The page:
• Do you consider Dask, along with the larger Blaze ecosystem, to be a competitor to the Hadoop ecosystem, either now or in the future?
  • Are you seeing many Hadoop or Spark solutions being migrated to Dask? If so, what are the common reasons?
  • There is a strong focus for using Dask as a tool for interactive exploration of data. How does it compare to something like Apache Drill?
  • For anyone looking to integrate Dask into an existing code base that is already using NumPy or Pandas, what does that process look like?
  • How do the task graph capabilities compare to something like Airflow or Luigi?
  • Looking through the documentation for the graph specification in Dask, it appears that there is the potential to introduce cycles or other bugs into a large or complex task chain. Is there any built-in tooling to check for that before submitting the graph for execution?
  • What are some of the most interesting or unexpected projects that you have seen Dask used for?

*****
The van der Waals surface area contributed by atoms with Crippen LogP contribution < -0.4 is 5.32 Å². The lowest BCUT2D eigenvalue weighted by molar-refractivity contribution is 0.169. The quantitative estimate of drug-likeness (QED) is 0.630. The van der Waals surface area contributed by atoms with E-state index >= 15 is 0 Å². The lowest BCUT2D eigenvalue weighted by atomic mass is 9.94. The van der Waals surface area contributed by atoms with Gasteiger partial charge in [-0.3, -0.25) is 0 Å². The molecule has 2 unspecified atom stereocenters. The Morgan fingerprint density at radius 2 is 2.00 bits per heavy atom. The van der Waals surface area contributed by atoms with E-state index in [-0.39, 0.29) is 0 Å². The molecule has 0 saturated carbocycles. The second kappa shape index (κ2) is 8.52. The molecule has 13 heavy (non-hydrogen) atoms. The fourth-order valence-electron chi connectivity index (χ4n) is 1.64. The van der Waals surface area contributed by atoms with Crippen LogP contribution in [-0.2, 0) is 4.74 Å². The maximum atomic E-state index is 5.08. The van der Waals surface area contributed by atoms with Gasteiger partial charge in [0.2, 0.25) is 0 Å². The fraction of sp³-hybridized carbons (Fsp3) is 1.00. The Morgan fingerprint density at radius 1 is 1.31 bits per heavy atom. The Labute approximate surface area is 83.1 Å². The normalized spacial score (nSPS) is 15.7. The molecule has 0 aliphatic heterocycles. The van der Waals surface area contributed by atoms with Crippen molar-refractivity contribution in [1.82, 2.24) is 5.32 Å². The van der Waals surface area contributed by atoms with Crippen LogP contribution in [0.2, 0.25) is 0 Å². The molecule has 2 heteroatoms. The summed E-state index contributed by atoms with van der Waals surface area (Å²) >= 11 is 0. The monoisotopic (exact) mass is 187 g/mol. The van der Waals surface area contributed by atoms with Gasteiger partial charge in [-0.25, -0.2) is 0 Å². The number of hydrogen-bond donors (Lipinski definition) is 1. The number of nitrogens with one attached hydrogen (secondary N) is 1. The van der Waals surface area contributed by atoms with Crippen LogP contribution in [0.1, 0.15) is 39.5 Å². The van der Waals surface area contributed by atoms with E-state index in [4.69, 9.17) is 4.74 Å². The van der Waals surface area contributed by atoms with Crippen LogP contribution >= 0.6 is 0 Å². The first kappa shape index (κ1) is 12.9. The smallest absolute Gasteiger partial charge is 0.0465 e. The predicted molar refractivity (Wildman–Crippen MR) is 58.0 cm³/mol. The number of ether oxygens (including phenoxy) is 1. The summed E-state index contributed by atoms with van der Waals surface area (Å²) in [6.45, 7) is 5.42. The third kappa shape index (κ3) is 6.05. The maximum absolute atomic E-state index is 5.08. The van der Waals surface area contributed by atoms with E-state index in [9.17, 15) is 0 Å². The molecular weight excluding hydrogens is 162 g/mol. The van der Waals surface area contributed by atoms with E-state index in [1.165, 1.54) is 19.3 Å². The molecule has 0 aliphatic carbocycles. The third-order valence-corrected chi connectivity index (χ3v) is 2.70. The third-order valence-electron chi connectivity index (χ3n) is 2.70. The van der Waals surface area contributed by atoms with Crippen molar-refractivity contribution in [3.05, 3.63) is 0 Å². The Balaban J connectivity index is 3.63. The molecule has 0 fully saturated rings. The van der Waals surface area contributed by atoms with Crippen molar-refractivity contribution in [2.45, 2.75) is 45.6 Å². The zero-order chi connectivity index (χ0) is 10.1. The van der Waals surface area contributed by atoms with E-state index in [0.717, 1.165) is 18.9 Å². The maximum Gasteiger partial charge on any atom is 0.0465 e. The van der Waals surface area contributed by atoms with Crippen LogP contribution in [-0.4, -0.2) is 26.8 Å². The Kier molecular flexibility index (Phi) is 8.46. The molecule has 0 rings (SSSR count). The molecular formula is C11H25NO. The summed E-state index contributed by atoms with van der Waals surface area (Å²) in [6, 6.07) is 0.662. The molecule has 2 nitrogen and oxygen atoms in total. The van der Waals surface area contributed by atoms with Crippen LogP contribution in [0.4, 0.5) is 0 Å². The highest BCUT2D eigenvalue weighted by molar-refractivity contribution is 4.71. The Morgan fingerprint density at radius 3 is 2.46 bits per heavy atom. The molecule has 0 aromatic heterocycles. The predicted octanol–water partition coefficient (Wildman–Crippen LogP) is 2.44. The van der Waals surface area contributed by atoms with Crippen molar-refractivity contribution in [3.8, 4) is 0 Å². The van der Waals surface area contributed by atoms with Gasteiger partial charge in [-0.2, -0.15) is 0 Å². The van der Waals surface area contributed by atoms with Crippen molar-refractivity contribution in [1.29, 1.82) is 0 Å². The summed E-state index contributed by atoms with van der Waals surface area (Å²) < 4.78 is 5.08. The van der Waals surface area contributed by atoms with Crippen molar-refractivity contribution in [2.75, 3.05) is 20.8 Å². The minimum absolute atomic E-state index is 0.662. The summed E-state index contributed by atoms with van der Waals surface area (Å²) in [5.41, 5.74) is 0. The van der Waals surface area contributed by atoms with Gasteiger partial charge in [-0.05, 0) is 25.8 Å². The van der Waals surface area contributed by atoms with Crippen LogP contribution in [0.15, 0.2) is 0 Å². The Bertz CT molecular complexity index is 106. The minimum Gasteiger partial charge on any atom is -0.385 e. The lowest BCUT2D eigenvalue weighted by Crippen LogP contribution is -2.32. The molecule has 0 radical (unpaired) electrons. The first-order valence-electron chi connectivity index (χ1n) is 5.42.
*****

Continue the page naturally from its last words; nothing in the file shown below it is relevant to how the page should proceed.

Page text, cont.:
• What do you perceive as being the most relevant aspects of Dask for data engineering/data infrastructure practitioners, as compared to the end users of the systems that they support?
  • What are some of the most significant problems that you have been faced with, and which still need to be overcome in the Dask project?
  • I know that the work on Dask is largely performed under the umbrella of PyData and sponsored by Continuum Analytics. What are your thoughts on the financial landscape for open source data analytics and distributed computation frameworks as compared to the broader world of open source projects?

Keep in touch

Links

The intro and outro music is from The Hug by The Freak Fandango Orchestra / CC BY-SA